There are several different meanings for the word memory, which can lead to ambiguity. Two of these are
- the faculty by which the mind stores and remembers information:
I’ve a great memory for faces
the mind regarded as a store of things remembered:
he searched his memory frantically for an answer
- something remembered from the past:
one of my earliest memories is of sitting on his knee
When you say good memory, it is not clear as to whether you are referring to the effective quality of your recall faculty (meaning 1) or the affective quality of what is being recalled (meaning 2).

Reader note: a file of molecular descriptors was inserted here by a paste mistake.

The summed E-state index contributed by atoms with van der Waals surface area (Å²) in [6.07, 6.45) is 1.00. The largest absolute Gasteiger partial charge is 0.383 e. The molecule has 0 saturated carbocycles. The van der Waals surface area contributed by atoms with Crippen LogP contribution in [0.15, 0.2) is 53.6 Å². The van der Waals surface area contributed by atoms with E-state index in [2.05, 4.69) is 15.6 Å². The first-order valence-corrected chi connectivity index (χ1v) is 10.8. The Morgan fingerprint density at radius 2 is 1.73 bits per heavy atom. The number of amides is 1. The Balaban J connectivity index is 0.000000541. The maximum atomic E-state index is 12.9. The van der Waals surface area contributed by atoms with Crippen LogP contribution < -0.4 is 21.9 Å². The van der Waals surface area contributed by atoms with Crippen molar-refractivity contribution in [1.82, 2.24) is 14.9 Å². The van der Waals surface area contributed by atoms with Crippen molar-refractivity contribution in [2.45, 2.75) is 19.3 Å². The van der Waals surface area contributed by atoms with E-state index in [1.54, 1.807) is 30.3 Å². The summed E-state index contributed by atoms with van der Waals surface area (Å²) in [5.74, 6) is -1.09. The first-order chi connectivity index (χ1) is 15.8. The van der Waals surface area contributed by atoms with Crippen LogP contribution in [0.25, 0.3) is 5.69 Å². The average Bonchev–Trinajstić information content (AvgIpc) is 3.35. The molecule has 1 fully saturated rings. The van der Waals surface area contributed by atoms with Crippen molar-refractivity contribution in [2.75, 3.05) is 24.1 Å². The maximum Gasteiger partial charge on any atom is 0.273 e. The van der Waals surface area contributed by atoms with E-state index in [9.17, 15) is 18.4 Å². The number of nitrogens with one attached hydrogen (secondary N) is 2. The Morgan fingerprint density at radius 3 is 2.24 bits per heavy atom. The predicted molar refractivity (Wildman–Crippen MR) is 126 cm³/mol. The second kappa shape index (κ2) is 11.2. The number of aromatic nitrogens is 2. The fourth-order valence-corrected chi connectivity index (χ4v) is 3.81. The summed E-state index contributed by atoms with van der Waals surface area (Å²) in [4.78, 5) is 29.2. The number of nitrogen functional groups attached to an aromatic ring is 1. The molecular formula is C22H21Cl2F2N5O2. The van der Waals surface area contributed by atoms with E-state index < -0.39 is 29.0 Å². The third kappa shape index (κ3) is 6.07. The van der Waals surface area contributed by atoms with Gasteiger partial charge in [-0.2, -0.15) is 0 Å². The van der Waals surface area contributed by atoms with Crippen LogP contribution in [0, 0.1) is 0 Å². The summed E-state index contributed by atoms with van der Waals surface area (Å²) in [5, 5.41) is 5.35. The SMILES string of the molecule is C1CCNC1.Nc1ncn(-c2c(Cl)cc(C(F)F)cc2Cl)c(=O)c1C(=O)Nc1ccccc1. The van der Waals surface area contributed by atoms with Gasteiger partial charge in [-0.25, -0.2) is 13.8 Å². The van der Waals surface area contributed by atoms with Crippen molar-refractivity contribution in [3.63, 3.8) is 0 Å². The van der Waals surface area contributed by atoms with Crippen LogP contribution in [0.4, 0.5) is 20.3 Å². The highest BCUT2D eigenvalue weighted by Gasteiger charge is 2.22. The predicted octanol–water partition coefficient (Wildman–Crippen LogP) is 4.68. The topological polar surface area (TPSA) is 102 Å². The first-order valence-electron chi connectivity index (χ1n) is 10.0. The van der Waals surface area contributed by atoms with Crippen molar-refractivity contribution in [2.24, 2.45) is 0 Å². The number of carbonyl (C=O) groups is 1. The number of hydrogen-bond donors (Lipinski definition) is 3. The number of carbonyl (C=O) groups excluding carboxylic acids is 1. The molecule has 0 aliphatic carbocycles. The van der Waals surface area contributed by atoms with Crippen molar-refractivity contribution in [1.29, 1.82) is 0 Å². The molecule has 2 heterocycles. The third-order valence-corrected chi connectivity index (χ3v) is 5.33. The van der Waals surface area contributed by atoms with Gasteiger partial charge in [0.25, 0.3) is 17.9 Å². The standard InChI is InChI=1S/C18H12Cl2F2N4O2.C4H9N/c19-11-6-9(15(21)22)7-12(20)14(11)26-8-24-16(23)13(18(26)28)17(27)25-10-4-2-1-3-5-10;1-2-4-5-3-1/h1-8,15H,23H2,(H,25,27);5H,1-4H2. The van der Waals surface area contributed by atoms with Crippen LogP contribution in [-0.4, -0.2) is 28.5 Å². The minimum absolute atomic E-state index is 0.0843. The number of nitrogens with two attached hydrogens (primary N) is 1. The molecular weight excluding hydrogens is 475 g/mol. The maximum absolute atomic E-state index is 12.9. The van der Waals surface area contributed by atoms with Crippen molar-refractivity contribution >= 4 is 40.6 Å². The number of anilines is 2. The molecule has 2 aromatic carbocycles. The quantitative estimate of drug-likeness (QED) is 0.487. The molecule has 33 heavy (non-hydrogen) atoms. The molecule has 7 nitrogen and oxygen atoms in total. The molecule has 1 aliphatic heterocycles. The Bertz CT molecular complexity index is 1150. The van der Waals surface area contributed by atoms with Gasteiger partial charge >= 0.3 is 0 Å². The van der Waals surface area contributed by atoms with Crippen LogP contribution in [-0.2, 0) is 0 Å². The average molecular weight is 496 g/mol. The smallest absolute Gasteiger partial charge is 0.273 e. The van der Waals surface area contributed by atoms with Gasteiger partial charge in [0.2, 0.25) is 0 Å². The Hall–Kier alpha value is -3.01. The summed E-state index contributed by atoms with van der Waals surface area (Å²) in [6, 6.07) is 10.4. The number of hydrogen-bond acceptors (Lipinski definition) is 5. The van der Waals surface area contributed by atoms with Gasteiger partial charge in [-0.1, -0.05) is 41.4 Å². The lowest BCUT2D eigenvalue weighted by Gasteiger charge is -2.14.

When you use the plural form, memories, the second meaning is clear since the first meaning is almost always singular.
If you wish to convey a high level of recall, I would suggest one of the following alternatives:
I have good recollection of my childhood.
I have a clear memory of my childhood.